A dividend is basically a reward for holding shares, and you can receive it in cash or reinvest it in more of the stock
Many investors rely on income from dividends. It can bring great returns, particularly if you keep reinvesting them in more shares.
A dividend is basically a reward for holding shares, paid out according to how much of a particular stock you hold.
This payout will be made at intervals chosen by the company, such as monthly, quarterly, bi-annually or annually, and you can choose to receive it in cash or reinvest it in more of the shares.
However, the Government inevitably wants its share of this wealth, and it has hacked back allowances and grabbed increasing amounts of dividend tax from investors in recent years.
The wealthiest investors and small business owners, who often choose to pay themselves via dividends, are clobbered most by dividend tax.
But the increasingly stingy regime means it is also taking an ever greater toll on lower-income individual shareholders holding investments outside Isas and pensions.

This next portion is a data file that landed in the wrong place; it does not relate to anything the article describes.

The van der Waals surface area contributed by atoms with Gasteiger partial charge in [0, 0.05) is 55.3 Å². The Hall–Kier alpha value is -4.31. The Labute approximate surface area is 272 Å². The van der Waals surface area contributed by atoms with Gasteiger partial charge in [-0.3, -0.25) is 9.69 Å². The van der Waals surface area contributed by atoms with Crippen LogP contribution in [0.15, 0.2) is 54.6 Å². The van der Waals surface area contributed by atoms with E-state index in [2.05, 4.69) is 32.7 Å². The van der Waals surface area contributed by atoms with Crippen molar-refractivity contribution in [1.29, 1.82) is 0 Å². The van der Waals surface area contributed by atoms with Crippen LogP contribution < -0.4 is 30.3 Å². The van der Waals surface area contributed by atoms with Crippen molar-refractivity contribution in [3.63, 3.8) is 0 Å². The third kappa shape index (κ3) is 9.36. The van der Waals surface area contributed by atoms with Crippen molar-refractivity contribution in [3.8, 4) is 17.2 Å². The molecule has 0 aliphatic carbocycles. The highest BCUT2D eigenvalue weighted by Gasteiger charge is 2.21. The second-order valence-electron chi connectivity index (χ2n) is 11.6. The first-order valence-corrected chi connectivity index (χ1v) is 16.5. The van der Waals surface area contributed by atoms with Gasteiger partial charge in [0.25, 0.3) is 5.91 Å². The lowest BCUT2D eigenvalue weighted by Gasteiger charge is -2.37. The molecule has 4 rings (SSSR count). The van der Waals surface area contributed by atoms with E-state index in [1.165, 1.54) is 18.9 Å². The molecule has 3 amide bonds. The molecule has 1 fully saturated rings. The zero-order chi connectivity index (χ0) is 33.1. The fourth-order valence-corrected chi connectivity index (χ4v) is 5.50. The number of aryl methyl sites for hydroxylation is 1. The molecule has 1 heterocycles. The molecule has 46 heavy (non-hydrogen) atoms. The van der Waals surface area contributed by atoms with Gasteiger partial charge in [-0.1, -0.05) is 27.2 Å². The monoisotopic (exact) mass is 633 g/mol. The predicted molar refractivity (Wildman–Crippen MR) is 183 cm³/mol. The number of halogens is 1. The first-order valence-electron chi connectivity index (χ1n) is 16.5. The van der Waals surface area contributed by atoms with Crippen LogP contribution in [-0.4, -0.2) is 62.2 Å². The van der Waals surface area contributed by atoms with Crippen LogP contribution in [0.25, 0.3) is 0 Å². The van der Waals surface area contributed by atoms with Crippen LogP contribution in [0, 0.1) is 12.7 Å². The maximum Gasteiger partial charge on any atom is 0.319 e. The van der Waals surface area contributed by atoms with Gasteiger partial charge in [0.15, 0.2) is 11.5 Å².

We look at the rules and how to protect yourself from dividend tax below.
How much is dividend tax?
The tax-free allowance for dividend income in the current tax year is £2,000, but Chancellor Jeremy Hunt announced in his Autumn Statement last year that it will be slashed to £1,000 this April, and then again to £500 from April 2024.
If your dividend income is higher than your personal allowance – which takes into account all your other taxable income too – plus your tax-free dividend allowance, you will pay dividend tax according to your income tax band.
Dividend tax rates are currently 8.75 per cent for basic rate taxpayers, 33.75 per cent for higher rate taxpayers and 39.35 per cent for additional rate taxpayers.
The rates were increased from 7.5 per cent, 32.5 per cent and 38.1 per cent from April 2021 onward.
As pointed out by financial experts at the time, because the 1.25 per cent rise was imposed across the board regardless of income tax bracket, this change fell more heavily on shareholders who were basic rate taxpayers.
Former Chancellor Kwasi Kwarteng announced in his ill-fated mini-Budget that the 1.25 per cent rate hike would be reversed from April 2023, but Hunt swiftly dropped that idea again last Autumn.
Turning to the dividend allowance, this was introduced at £5,000 but saw a drastic 60 per cent cut in 2018 and as noted above is about to be shredded to just £500 a year by spring 2024.
It is worth noting that the pre-April 2016 regime was more generous to lower income, or basic rate taxpayers, due to a ‘notional tax credit’ which effectively meant they paid zero dividend tax.